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I'm a big fan of Positive Psychology approach to education, reinforcing positive behaviors instead of discouraging negative ones.

When Moses is scolding the nations for the sins [of the previous generation!] I haven't noticed much of positive feedback for all the good things they did, like agreeing to exit Egypt and fulfilling all the Pesach obligations, crossing the Red sea, singing the Song and believing in Moses and G-d, for their exceptional behavior at Mt. Sinai, donating for the Mishkan, building it and bringing sacrifices, 40 years of studying Torah and fulfilling Mitzvos while being convicted to die at any day. For fighting the wars they were commanded to and they even killing each other when commanded to.

And all Moses chooses to discuss are the moments of their weaknesses.

Why is this gloomy approach?


NB, I know that your first move will be to search feverishly for counterexamples, but I'd like to see the big picture.

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  • I believe Jordan Peterson answered this well in one of his lectures. – Turk Hill Aug 24 '19 at 18:19
  • And psychologically, people feel better when they focus on the negativity of the world. Moshe was no exception, however, people need to realize that as much what could go bad in life, things could turn good. The Torah has three purposes: (a) to teach some truths (I say some because every culture has some truths, even the Greeks), (b) to improve the self and (c) improve society. – Turk Hill Aug 24 '19 at 18:29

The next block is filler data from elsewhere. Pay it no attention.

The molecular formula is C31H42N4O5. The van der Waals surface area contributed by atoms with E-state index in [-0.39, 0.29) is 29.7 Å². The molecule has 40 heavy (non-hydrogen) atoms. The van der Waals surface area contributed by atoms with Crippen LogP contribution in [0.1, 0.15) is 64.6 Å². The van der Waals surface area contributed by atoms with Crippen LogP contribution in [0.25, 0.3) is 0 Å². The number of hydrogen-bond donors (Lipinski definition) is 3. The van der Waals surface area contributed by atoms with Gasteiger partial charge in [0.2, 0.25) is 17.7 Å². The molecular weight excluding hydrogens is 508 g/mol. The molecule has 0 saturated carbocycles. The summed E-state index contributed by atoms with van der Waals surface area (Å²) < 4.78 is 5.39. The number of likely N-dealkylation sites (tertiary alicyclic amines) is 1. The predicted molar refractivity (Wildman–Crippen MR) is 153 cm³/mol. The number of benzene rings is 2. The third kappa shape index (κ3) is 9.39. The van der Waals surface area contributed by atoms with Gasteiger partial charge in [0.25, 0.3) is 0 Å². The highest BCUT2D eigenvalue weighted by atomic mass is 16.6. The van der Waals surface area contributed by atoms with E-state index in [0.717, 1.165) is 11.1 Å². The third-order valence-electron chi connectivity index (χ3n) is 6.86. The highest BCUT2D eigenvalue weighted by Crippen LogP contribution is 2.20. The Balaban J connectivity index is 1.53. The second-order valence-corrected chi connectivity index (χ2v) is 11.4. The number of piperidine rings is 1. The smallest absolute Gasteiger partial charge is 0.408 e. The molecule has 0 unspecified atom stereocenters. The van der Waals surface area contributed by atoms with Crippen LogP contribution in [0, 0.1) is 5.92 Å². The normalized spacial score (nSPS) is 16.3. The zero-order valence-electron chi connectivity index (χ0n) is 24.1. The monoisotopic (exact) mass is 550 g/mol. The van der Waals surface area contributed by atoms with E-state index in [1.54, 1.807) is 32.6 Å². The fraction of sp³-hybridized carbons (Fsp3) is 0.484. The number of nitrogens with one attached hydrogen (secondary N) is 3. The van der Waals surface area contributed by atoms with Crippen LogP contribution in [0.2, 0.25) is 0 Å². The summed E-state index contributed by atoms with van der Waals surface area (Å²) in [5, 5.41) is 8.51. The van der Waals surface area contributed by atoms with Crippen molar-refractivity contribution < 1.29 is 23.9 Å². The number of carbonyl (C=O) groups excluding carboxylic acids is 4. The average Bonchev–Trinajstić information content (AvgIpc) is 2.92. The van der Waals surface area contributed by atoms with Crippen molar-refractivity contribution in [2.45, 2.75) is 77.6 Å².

• @TurkHill "negativity of the world" - yes, negativity of their behavior - no. – Al Berko Aug 24 '19 at 18:46
  • Most people see negativity in people. – Turk Hill Aug 24 '19 at 18:51
  • Perhaps because people will see their own (and their parent's own) virtues without them being pointed out, but they won't see their faults until they are pointed out. But I think your question is better than my answer. – Mordechai Aug 24 '19 at 22:22

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